1.878 (0.066–53.242)

0.712

1.848 (0.084–40.854)

0.697

Interaction terms Time # Supplement

T2 # Fish oil

0.237 (0.007–7.951)

0.422

0.239 (0.008–7.052)

0.407

T3 # Fish oil

0.034 (0.0001–7.597)

0.221

0.033 (0.0002–6.986)

0.213

Per-protocol analysis had a reduced sample size and were not presented due to imprecise results.

EPDS Edinburgh Postnatal Depression Scale, CI confidence interval, EPA Eicosapentaenoic acid, DHA Docosahexaenoic acid

aPregnancy period comprised T1 (22–24 gestational weeks - randomized clinical trial baseline) and T2 (30–32 gestational weeks);

bPostpartum period comprised T3 (between 4 and 6 weeks’ postpartum);

cModel 1 was adjusted for the interaction between time (T1 - T3) and fish oil supplement;

dModel 2 was additionally adjusted for gestational age, parity, education, skin color and early pre-pregnancy BMI;

eOR = Logistic Mixed Effect odds ratio

fp-value refers to maximum likelihood estimator.

No effect of the intervention on EPDS scores was found between T1 and T2 and T1 and T3 for ITT when intervention and the control group were compared. Similar results were observed for the per-protocol analysis. We found a significant reduction from T1 to T3 in the ITT analysis when only women with previous history of depression were considered (β = −3.441; 95% CI: -6.532 – -0.350, P = 0.029) (Table 6).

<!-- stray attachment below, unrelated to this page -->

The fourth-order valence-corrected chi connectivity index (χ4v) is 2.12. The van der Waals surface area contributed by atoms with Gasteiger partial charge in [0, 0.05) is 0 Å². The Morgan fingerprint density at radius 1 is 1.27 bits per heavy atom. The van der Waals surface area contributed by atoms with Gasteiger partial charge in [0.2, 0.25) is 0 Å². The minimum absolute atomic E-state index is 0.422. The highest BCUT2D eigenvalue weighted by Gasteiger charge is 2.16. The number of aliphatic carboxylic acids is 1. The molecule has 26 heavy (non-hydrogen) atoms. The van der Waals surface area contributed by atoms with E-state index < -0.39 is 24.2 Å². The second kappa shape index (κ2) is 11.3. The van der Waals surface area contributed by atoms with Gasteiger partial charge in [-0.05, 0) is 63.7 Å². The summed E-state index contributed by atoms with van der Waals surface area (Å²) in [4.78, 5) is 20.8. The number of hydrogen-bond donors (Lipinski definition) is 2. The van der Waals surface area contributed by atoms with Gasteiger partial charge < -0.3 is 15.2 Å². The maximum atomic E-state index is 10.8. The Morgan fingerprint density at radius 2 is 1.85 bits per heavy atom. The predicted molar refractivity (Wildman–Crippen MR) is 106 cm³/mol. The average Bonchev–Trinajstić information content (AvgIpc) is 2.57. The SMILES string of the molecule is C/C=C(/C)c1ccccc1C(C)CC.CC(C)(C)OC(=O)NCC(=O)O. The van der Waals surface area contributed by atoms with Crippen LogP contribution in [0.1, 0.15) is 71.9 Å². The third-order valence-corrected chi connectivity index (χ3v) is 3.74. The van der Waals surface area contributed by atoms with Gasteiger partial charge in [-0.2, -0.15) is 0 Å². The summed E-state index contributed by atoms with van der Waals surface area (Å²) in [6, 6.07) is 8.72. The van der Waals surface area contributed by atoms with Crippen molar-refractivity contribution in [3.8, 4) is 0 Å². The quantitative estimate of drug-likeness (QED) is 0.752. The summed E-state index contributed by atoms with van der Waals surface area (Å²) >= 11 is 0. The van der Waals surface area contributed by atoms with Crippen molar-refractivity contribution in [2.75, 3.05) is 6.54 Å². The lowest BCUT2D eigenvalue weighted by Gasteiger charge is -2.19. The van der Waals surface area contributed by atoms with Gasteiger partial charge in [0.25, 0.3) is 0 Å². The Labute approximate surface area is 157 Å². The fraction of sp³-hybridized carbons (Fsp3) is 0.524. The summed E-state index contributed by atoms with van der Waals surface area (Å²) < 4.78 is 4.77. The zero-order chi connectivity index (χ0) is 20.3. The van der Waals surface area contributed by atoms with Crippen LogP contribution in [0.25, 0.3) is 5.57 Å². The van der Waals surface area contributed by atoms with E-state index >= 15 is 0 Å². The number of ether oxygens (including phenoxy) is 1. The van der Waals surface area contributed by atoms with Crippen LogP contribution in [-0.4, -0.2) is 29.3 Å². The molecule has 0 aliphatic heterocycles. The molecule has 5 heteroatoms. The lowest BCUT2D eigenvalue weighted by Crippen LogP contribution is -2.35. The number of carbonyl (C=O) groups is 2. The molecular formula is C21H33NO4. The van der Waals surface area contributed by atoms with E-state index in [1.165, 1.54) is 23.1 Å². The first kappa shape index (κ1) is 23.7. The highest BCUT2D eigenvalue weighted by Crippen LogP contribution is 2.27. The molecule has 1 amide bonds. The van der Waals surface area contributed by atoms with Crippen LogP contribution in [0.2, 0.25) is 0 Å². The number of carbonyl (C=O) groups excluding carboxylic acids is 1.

Table 6

Longitudinal effect of fish oil (EPA and DHA) supplementation on EPDS score during pregnancya and postpartumb

 

Model 1c

p f

Model 2d

p f

 

βe (95% CI)

βe (95% CI)

Overall sample

Intention-to-treat

Supplement (Control vs. Fish oil)

0.597 (−1.771–2.965)

0.621

0.761 (−1.678–3.201)

0.541

Time

T1 vs. T2

−0.480 (−2.166–1.157)

0.566

−0.481 (−2.119–1.157)

0.565

T1 vs. T3

−0.894 (−2.532–0.743)

0.284

−0.890 (−2.528–0.748)

0.287

Interaction terms Time # Supplement

T2 # Fish oil

−0.745 (−3.061–1.570)

0.528

−0.734 (−3.051–1.583)

0.535

T3 # Fish oil

−1.647 (−3.959–0.665)

0.163

−1.651 (−3.963–0.662)

0.162

Per protocol

Supplement (Control vs. Fish oil)

2.620 (−0.642–5.881)

0.115

2.446 (−0.859–5.752)

0.147

Time

T1 vs. T2

−0.172 (−2.368–2.024)

0.877

−0.160 (−2.294–1.989)

0.884

T1 vs. T3

−1.189 (−3.435–1.056)

0.299

−1.172 (−3.470–1.126)

0.318

Interaction terms – Time # Supplement

T2 # Fish oil

−0.850 (−4.058–2.357)

0.603

−0.864 (−4.003–2.276)

0.590

T3 # Fish oil

−1.189 (−4.468–2.089)

0.477

−1.260 (−4.613–2.093)

0.461

Women with previous history of depression

Intention-to-treat

Supplement (Control vs. Fish oil)

1.210 (2.033–4.453)

0.465

1.175 (−2.052–4.401)

0.475

Time

T1 vs. T2

0.054 (−2.011–2.120)

0.959

0.053 (−2.008–2.114)

0.960

T1 vs. T3

0.834 (−1.242–2.910)

0.431

0.843 (−1.238–2.924)

0.427

Interaction terms Time # Supplement

T2 # Fish oil